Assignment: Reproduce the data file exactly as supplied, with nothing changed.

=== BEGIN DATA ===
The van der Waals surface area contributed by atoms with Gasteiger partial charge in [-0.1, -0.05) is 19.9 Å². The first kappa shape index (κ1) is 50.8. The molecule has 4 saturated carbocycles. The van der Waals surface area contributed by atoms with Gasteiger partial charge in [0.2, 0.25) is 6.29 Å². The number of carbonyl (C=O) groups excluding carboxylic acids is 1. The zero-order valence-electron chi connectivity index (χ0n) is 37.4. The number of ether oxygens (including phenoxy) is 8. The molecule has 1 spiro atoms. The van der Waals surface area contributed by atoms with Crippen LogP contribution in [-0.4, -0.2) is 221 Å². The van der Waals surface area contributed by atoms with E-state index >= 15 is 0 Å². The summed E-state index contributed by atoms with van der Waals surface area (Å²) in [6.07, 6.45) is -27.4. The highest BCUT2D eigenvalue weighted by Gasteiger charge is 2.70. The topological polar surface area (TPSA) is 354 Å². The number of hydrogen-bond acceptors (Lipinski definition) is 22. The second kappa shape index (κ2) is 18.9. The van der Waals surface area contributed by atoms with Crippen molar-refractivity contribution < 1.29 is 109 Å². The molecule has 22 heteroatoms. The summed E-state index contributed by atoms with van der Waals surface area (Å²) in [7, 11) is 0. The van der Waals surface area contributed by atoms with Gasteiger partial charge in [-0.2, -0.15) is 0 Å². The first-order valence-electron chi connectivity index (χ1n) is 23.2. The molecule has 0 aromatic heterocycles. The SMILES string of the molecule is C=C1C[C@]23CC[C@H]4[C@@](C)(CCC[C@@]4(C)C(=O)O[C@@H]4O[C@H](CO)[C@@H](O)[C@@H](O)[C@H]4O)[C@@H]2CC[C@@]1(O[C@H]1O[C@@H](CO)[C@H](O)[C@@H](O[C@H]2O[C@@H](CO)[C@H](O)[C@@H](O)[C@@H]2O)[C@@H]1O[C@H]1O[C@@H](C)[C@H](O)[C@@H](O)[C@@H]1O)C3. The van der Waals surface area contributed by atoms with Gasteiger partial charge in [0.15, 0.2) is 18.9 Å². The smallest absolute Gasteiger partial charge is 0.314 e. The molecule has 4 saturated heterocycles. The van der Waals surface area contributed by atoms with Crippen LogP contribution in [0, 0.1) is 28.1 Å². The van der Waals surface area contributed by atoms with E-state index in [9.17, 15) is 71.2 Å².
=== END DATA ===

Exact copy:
The van der Waals surface area contributed by atoms with Gasteiger partial charge in [-0.1, -0.05) is 19.9 Å². The first kappa shape index (κ1) is 50.8. The molecule has 4 saturated carbocycles. The van der Waals surface area contributed by atoms with Gasteiger partial charge in [0.2, 0.25) is 6.29 Å². The number of carbonyl (C=O) groups excluding carboxylic acids is 1. The zero-order valence-electron chi connectivity index (χ0n) is 37.4. The number of ether oxygens (including phenoxy) is 8. The molecule has 1 spiro atoms. The van der Waals surface area contributed by atoms with Crippen LogP contribution in [-0.4, -0.2) is 221 Å². The van der Waals surface area contributed by atoms with E-state index >= 15 is 0 Å². The summed E-state index contributed by atoms with van der Waals surface area (Å²) in [6.07, 6.45) is -27.4. The highest BCUT2D eigenvalue weighted by Gasteiger charge is 2.70. The topological polar surface area (TPSA) is 354 Å². The number of hydrogen-bond acceptors (Lipinski definition) is 22. The second kappa shape index (κ2) is 18.9. The van der Waals surface area contributed by atoms with Crippen molar-refractivity contribution < 1.29 is 109 Å². The molecule has 22 heteroatoms. The summed E-state index contributed by atoms with van der Waals surface area (Å²) in [7, 11) is 0. The van der Waals surface area contributed by atoms with Gasteiger partial charge in [-0.2, -0.15) is 0 Å². The first-order valence-electron chi connectivity index (χ1n) is 23.2. The molecule has 0 aromatic heterocycles. The SMILES string of the molecule is C=C1C[C@]23CC[C@H]4[C@@](C)(CCC[C@@]4(C)C(=O)O[C@@H]4O[C@H](CO)[C@@H](O)[C@@H](O)[C@H]4O)[C@@H]2CC[C@@]1(O[C@H]1O[C@@H](CO)[C@H](O)[C@@H](O[C@H]2O[C@@H](CO)[C@H](O)[C@@H](O)[C@@H]2O)[C@@H]1O[C@H]1O[C@@H](C)[C@H](O)[C@@H](O)[C@@H]1O)C3. The van der Waals surface area contributed by atoms with Gasteiger partial charge in [0.15, 0.2) is 18.9 Å². The smallest absolute Gasteiger partial charge is 0.314 e. The molecule has 4 saturated heterocycles. The van der Waals surface area contributed by atoms with Crippen LogP contribution in [0, 0.1) is 28.1 Å². The van der Waals surface area contributed by atoms with E-state index in [9.17, 15) is 71.2 Å².